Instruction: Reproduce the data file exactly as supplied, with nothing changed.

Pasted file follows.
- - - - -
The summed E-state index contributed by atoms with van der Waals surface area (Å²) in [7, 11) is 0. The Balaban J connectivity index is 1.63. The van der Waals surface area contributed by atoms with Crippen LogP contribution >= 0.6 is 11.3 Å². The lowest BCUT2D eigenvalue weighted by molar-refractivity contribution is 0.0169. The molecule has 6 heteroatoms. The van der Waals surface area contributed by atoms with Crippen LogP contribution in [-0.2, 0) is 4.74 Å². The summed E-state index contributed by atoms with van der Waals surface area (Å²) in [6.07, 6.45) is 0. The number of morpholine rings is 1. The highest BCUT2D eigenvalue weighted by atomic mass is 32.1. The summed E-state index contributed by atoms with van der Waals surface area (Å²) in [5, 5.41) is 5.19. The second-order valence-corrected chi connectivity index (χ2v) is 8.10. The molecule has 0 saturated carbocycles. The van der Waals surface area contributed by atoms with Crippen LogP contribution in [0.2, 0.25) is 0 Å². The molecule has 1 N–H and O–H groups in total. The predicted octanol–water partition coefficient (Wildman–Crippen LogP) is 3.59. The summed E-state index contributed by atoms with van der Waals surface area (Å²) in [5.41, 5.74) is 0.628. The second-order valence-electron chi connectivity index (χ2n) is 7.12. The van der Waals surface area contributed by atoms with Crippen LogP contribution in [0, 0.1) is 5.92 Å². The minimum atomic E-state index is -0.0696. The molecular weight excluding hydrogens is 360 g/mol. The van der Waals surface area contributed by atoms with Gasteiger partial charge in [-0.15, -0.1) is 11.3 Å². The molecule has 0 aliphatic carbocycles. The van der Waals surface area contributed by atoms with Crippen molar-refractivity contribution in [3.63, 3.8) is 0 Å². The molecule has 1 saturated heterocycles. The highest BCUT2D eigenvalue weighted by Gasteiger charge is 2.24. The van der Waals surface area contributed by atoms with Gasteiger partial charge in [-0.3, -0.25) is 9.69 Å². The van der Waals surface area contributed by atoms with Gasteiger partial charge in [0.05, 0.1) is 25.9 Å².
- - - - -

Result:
The summed E-state index contributed by atoms with van der Waals surface area (Å²) in [7, 11) is 0. The Balaban J connectivity index is 1.63. The van der Waals surface area contributed by atoms with Crippen LogP contribution >= 0.6 is 11.3 Å². The lowest BCUT2D eigenvalue weighted by molar-refractivity contribution is 0.0169. The molecule has 6 heteroatoms. The van der Waals surface area contributed by atoms with Crippen LogP contribution in [-0.2, 0) is 4.74 Å². The summed E-state index contributed by atoms with van der Waals surface area (Å²) in [6.07, 6.45) is 0. The number of morpholine rings is 1. The highest BCUT2D eigenvalue weighted by atomic mass is 32.1. The summed E-state index contributed by atoms with van der Waals surface area (Å²) in [5, 5.41) is 5.19. The second-order valence-corrected chi connectivity index (χ2v) is 8.10. The molecule has 0 saturated carbocycles. The van der Waals surface area contributed by atoms with Crippen LogP contribution in [0.2, 0.25) is 0 Å². The molecule has 1 N–H and O–H groups in total. The predicted octanol–water partition coefficient (Wildman–Crippen LogP) is 3.59. The summed E-state index contributed by atoms with van der Waals surface area (Å²) in [5.41, 5.74) is 0.628. The second-order valence-electron chi connectivity index (χ2n) is 7.12. The van der Waals surface area contributed by atoms with Crippen LogP contribution in [0, 0.1) is 5.92 Å². The minimum atomic E-state index is -0.0696. The molecular weight excluding hydrogens is 360 g/mol. The van der Waals surface area contributed by atoms with Gasteiger partial charge in [-0.15, -0.1) is 11.3 Å². The molecule has 0 aliphatic carbocycles. The van der Waals surface area contributed by atoms with Crippen molar-refractivity contribution in [3.63, 3.8) is 0 Å². The molecule has 1 saturated heterocycles. The highest BCUT2D eigenvalue weighted by Gasteiger charge is 2.24. The van der Waals surface area contributed by atoms with Gasteiger partial charge in [-0.3, -0.25) is 9.69 Å². The van der Waals surface area contributed by atoms with Gasteiger partial charge in [0.05, 0.1) is 25.9 Å².